LFI Scenarios

Scenario 1: Log Poisoning

If we can inject some PHP code into the apache log, in some configuration, we can use a LFI vulnerability to have that code be executed.

Scenario 2: PHPInfo with LFI == RCE

We can exploit the fact that PHPInfo contains the values of PHP values set by a POST, GET, or FILE request. Upon uploading a file, it will temporarily be stored in /tmp/ and gets deleted at the end of the phpinfo() call. If we make multiple upload requests, we can execute the code that was uploaded.

Scenario 3: Known running services configuration files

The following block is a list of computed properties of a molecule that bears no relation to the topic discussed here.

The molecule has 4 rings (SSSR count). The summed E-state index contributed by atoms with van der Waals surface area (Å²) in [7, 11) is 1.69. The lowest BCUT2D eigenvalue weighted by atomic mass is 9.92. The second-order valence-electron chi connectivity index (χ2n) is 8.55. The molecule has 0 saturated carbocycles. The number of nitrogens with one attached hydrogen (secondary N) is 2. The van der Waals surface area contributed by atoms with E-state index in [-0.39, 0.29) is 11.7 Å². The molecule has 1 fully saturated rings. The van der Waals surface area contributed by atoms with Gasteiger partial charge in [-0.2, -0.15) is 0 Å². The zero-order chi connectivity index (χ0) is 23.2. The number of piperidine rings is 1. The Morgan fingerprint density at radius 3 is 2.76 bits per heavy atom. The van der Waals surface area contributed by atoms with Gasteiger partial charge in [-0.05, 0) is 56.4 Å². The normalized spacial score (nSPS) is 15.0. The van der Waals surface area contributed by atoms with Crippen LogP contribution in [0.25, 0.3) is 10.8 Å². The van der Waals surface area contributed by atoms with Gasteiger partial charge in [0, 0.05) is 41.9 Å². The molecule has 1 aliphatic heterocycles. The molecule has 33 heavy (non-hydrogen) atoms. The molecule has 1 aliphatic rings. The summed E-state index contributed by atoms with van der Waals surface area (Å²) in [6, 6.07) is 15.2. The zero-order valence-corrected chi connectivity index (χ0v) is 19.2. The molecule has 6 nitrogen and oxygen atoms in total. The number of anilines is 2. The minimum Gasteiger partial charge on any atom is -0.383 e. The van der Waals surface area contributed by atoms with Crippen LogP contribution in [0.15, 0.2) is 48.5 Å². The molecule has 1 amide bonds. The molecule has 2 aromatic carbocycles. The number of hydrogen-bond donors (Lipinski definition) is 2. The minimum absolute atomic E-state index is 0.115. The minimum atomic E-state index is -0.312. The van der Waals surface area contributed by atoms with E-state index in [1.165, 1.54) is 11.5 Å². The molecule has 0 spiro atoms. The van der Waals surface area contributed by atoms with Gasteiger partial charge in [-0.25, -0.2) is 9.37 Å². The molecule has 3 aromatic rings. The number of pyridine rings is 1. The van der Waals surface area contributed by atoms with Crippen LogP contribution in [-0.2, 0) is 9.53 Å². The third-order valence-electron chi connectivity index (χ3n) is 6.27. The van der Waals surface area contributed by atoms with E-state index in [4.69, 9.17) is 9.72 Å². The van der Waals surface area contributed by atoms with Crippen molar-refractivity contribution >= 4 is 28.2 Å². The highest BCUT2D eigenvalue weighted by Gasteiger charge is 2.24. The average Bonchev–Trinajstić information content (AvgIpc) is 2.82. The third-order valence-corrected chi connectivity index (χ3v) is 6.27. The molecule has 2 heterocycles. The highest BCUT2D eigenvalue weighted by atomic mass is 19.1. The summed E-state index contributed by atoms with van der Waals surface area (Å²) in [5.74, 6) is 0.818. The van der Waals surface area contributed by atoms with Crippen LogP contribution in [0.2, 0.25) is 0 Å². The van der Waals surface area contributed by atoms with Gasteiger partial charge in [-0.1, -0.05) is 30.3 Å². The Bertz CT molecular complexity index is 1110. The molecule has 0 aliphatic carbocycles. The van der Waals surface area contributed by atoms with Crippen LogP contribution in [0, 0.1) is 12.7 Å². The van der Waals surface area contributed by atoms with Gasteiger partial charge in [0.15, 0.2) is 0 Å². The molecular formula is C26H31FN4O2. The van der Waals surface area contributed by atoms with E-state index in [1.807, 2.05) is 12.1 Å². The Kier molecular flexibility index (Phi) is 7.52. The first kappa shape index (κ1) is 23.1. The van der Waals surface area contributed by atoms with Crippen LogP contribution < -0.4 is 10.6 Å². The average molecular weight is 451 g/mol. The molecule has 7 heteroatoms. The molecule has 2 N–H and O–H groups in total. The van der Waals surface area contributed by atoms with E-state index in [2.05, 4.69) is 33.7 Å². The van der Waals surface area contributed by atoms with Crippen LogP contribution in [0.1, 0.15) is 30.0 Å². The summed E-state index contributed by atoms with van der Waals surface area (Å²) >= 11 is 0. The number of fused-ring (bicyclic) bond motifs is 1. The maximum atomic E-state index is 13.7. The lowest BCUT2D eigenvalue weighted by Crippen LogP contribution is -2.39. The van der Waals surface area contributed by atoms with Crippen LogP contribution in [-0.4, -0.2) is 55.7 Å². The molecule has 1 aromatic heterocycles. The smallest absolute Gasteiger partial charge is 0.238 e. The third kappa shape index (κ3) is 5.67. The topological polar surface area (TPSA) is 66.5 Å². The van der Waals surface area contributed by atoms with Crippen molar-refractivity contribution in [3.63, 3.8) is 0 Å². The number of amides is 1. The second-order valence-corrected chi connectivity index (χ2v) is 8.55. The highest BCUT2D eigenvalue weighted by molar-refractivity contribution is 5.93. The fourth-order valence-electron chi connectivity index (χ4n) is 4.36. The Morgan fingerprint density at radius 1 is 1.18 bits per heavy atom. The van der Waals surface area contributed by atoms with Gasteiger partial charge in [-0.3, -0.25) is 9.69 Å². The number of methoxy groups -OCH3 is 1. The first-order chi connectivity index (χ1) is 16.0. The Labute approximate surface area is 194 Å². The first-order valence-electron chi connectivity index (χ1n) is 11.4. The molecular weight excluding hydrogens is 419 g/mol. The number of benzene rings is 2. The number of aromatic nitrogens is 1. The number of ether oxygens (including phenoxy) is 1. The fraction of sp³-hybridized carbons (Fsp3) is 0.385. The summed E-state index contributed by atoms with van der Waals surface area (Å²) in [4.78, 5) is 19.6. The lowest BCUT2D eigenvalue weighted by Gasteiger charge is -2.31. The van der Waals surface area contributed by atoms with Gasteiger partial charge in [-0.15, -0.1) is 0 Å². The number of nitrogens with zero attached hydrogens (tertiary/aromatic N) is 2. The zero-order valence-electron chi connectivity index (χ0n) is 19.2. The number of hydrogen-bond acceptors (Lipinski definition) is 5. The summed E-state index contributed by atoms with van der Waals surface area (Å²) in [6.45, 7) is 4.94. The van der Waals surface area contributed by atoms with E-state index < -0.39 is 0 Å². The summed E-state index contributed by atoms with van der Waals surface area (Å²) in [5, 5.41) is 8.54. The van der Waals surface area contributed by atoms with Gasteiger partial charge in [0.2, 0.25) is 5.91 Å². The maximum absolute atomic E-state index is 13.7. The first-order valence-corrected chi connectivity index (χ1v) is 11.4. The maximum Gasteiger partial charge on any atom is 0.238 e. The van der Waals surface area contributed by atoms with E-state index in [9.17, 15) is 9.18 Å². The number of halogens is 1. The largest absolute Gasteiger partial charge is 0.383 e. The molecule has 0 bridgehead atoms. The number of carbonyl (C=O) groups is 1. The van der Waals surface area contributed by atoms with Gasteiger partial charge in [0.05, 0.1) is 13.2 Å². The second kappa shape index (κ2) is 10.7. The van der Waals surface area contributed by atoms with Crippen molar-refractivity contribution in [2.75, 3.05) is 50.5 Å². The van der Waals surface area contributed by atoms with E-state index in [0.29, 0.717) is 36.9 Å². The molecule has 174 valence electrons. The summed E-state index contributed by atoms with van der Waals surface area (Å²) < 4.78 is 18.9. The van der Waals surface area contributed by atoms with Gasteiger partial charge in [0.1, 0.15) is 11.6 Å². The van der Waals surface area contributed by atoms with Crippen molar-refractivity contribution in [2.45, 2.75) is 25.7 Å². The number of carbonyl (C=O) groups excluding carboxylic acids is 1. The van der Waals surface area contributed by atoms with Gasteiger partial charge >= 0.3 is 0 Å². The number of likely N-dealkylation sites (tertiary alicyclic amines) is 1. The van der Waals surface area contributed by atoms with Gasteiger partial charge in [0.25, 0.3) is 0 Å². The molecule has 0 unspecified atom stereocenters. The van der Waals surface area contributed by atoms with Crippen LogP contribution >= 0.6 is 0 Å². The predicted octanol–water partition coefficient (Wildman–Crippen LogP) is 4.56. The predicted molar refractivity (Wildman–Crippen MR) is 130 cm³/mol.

For example, if you know that a MySQL database is running on the backend, you can try to include /etc//my.cnf, /etc/mysql.d/mysql.conf, etc. If you know the website is running Wordpress, it might be worth looking for a wp-config.php in the webroot.

Scenario 4: Test for RFI

Host a PHP reverse shell on your web server (with a .txt extension) and attempt to include that file.

Scenario 5: Passwords

Look for files on the filesystem which can potentially include passwords

Scenario 6: Check for file upload

If we are able to upload files on the web server, try to upload PHP code that can be included and executed.